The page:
MIT at the Venice Biennale
On a global stage, MIT helps steer architecture toward solving worldwide challenges.
At the 2016 Venice Architecture Biennale, opening Saturday, architects and designers have responded to a charge to “report from the front” on major challenges and issues facing humanity around the globe.
In installations throughout Venice — from the historic venues of the Arsenale and Giardini on the island’s eastern tip, to repurposed palazzos and churches across the city — MIT faculty, alumni, and students are among the contributors offering varied and potent responses. Their efforts, considered alongside numerous others displayed in scores of exhibitions and pavilions, may signal a paradigm shift for architecture, participants say.
Considered one of the foremost global forums for architecture and the built environment, and drawing hundreds of thousands of visitors from around the world, the Architecture Biennale takes place every two years in Venice. The 2016 curator, Chilean architect and Pritzker Prize winner Alejandro Aravena, chose as his theme “reporting from the front,” focusing on architecture’s capacity to improve the human condition by addressing problems such as segregation, inequality, suburbia, sanitation, natural disasters, housing shortages, migration, crime, traffic, waste, pollution, and community participation.
“If the current condition is that you deal with only projects that interest other architects, then let’s [instead] try to start from projects that interest every single citizen,” said Aravena. “Once that is done, then use the specific knowledge of architecture to address those issues — go from nonspecific problems through the specific knowledge of architecture to try to make a contribution.”
If past versions of the Biennale have sometimes leaned toward the high-concept and avant-garde, Aravena’s issue-oriented theme gives this year’s event a feeling of purpose and application.
“It’s fascinating to see our faculty leading on multiple fronts: thinking through architecture’s relationship with building and design technologies, geopolitics, and resource depletion,” said J. Meejin Yoon, professor and head of the Department of Architecture at MIT. “The Biennale brings together architects and designers from around the world — and, in this exhibition in particular, those who represent an incredible commitment to positive change in society and environment through architecture and design.”
The MIT presence at the Biennale is widespread in terms of both geography and issues. The faculty, alumni, and students presenting in Venice comprise more than a dozen nationalities and countries of origin, and their Biennale projects represent projects on five continents. Their areas of concern are just as broad.
Some MIT-related projects introduce technological innovations for building but then apply them to social and environmental concerns. John Ochsendorf, the Class of 1942 Professor of Architecture and professor of civil and environmental engineering is part of two projects — in collaboration with MIT alumni Matthew DeJong and Philippe Block — that demonstrate the structural, economic, and environmental benefits of compression vaults. Assistant professor of architecture Alexander D’Hooghe and his firm, ORG, created an innovative system of modular concrete panels; in a design for an urban market for immigrants in Brussels, the structure reinforces the notion of an open society.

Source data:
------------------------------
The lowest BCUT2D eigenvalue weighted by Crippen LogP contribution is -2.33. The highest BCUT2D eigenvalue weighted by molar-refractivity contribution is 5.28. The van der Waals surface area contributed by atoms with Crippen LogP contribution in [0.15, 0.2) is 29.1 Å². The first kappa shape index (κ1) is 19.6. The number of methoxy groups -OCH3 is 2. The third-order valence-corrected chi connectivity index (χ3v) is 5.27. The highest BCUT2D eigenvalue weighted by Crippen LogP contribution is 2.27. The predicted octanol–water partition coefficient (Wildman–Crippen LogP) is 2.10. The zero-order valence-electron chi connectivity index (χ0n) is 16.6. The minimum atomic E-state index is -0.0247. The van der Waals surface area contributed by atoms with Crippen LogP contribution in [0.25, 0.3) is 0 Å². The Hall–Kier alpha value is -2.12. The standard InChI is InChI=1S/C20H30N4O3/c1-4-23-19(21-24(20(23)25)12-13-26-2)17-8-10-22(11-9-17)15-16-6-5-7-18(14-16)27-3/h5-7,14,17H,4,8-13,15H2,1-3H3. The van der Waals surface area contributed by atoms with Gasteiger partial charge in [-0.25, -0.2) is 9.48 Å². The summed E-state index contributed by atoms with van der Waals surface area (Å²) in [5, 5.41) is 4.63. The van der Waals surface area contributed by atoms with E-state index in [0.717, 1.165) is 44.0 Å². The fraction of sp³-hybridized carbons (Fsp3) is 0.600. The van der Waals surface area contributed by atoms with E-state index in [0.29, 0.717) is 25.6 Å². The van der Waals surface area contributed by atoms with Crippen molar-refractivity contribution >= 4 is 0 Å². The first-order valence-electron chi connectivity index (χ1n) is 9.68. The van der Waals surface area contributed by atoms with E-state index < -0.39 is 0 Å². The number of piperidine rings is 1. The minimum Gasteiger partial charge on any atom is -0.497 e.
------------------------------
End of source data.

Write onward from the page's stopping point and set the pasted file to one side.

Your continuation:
Other projects consider how rural and urban contexts shape the design process. The exhibition from Ensamble Studio, headed by professor of architecture Antón García-Abril and MIT research scientist Débora Mesa, examines the often conflicting challenges of designing for urban or natural settings. Visiting professor Clara Solà-Morales considers the constructed environment as more than just walls and explores how the landscape becomes part of architecture and vice versa.
Several contributions celebrate, critique, and reveal history through the built environment. In the Brazilian Pavilion, MIT alumna and urban planner Sara Zewde’s “Circuit of African Heritage” presents a plan for a series of historic sites in Rio de Janeiro to acknowledge the black experience and its contributions to the country’s culture. Gediminas Urbonas, director of the MIT Program in Art, Culture, and Technology, and MIT research affiliate Nomeda Urboniene, also traces the impact of a historic structure: the Druzhba pipeline built by the Soviet Union. In the Baltic Pavilion, located in a local gymnasium, their thought-provoking installation spills down the bleachers like an oil slick.
The MIT contributions also include more speculative investigations. Kevin Slavin, director of the Playful Systems Group in the MIT Media Lab, has developed a modified beehive that captures “bee debris” for genetic sequencing, to create microbiological portraits of cities and neighborhoods; he has installed a working hive at the Palazzo Mora alongside videos visualizations of bee-sourced data. Rania Ghosn and her practice, Design Earth, imagines what the post-oil urban and social landscape of the Pan-Gulf region.
“We come here for inspiration, we come here to share ideas, we try to show how architecture can change the world. The Biennale is really about celebrating architectural design on every scale and every level,” said Ochsendorf. “In my case, it’s the first time I’ve ever been to a Biennale, so it’s exciting to be here, but it’s also very exciting to have a chance to showcase our research over 15 years coming to fruition and having a chance to share that with the world.”